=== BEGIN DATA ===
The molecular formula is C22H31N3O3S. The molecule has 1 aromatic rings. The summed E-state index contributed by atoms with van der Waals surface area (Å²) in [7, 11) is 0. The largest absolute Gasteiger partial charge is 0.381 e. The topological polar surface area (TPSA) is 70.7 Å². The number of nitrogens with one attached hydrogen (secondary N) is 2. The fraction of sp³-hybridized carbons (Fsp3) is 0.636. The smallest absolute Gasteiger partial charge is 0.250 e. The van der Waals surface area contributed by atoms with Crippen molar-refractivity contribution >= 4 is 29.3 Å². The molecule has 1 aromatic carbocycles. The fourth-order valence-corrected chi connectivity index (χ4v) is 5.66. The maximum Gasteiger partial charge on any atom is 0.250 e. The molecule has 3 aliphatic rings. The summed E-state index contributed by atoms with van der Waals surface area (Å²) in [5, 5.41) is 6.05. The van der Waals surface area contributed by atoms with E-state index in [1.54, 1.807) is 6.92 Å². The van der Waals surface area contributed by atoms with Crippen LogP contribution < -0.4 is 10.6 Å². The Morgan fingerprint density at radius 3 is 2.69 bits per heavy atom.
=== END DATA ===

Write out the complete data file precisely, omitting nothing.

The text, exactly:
The molecular formula is C22H31N3O3S. The molecule has 1 aromatic rings. The summed E-state index contributed by atoms with van der Waals surface area (Å²) in [7, 11) is 0. The largest absolute Gasteiger partial charge is 0.381 e. The topological polar surface area (TPSA) is 70.7 Å². The number of nitrogens with one attached hydrogen (secondary N) is 2. The fraction of sp³-hybridized carbons (Fsp3) is 0.636. The smallest absolute Gasteiger partial charge is 0.250 e. The van der Waals surface area contributed by atoms with Crippen molar-refractivity contribution >= 4 is 29.3 Å². The molecule has 1 aromatic carbocycles. The fourth-order valence-corrected chi connectivity index (χ4v) is 5.66. The maximum Gasteiger partial charge on any atom is 0.250 e. The molecule has 3 aliphatic rings. The summed E-state index contributed by atoms with van der Waals surface area (Å²) in [5, 5.41) is 6.05. The van der Waals surface area contributed by atoms with E-state index in [1.54, 1.807) is 6.92 Å². The van der Waals surface area contributed by atoms with Crippen LogP contribution < -0.4 is 10.6 Å². The Morgan fingerprint density at radius 3 is 2.69 bits per heavy atom.